The Clintons might have escaped prosecution, but the collateral damage from Kenneth Starr’s $55 million Whitewater investigation is far from over. Consider Julie Hiatt Steele, whose 15 minutes of fame stemmed from her refusal to back up Kathleen Willey’s story of being groped in the Oval Office. Steele’s independence brought down the wrath of Starr, who hit her with a three-count obstruction-of-justice indictment. Steele got off with a hung jury, but was left with nearly $1 million in attorneys’ fees and legal expenses. So she started a legal-defense fund on the Web. And that’s when her troubles began all over again.

Steele’s Web campaign came to the attention of posters at, a hard-right anti-government site whose red-meat issue is to drive Clinton out of office by any means necessary. Some of them began a concerted campaign to flood Steele’s site with bogus donations, thus saddling her with processing charges that would drain rather than fatten her account.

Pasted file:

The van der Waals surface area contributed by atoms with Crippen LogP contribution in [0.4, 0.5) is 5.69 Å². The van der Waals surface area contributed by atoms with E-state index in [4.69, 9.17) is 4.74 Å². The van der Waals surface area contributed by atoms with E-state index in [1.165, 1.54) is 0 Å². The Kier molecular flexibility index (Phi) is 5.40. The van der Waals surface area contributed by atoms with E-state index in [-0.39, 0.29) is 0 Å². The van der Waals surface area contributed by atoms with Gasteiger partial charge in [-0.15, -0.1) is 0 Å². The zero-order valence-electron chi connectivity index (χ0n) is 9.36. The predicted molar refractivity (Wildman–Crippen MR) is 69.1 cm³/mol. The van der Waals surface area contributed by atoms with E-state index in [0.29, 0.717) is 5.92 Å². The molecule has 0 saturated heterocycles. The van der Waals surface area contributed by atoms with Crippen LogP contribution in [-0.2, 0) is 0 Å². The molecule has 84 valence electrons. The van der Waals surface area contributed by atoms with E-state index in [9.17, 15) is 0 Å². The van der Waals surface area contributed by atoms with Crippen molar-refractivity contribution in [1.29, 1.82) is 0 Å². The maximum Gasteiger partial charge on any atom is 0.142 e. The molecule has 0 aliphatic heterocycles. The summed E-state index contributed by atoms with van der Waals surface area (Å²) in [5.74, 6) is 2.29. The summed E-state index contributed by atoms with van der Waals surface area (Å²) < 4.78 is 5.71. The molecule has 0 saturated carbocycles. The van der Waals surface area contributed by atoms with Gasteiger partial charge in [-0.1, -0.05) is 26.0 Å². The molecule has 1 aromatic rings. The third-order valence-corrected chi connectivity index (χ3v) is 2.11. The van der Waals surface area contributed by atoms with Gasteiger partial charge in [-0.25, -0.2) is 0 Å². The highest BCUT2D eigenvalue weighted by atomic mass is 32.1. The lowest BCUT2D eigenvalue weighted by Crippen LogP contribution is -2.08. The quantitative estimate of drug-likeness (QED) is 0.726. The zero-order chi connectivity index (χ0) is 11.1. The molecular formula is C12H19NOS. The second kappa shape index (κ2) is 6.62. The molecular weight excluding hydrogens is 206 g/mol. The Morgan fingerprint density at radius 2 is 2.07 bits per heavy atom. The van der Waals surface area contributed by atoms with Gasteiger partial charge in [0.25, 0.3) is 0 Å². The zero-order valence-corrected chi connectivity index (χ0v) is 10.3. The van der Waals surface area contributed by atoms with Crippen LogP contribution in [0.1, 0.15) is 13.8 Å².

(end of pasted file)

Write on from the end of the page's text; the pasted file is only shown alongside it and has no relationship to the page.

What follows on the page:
The whole sorry tale can be traced in a series of FreeRepublic Web-site postings, obtained by OffBeat from Steele’s archives.

“I suggest that we all dig out our checkbooks and mail in a check for $.01 each,” one January 30, 1999, FreeRepublic posting read. “Do you know how much it will cost that fund to open the envelopes and process those checks?”

“My name is Brigidoe Barnidoe and Amex number is 123-456-78910,” said another poster, apparently suggesting the use of a fake credit-card number to jam Steele’s site.

“I’m not as cold-blooded as you people. I sent her a $1 gift certificate from Burger King, were [sic] Sundays are home of the 99-cent Whopper! So she gets a last meal and a cent for her defense,” posted a “Bommer.”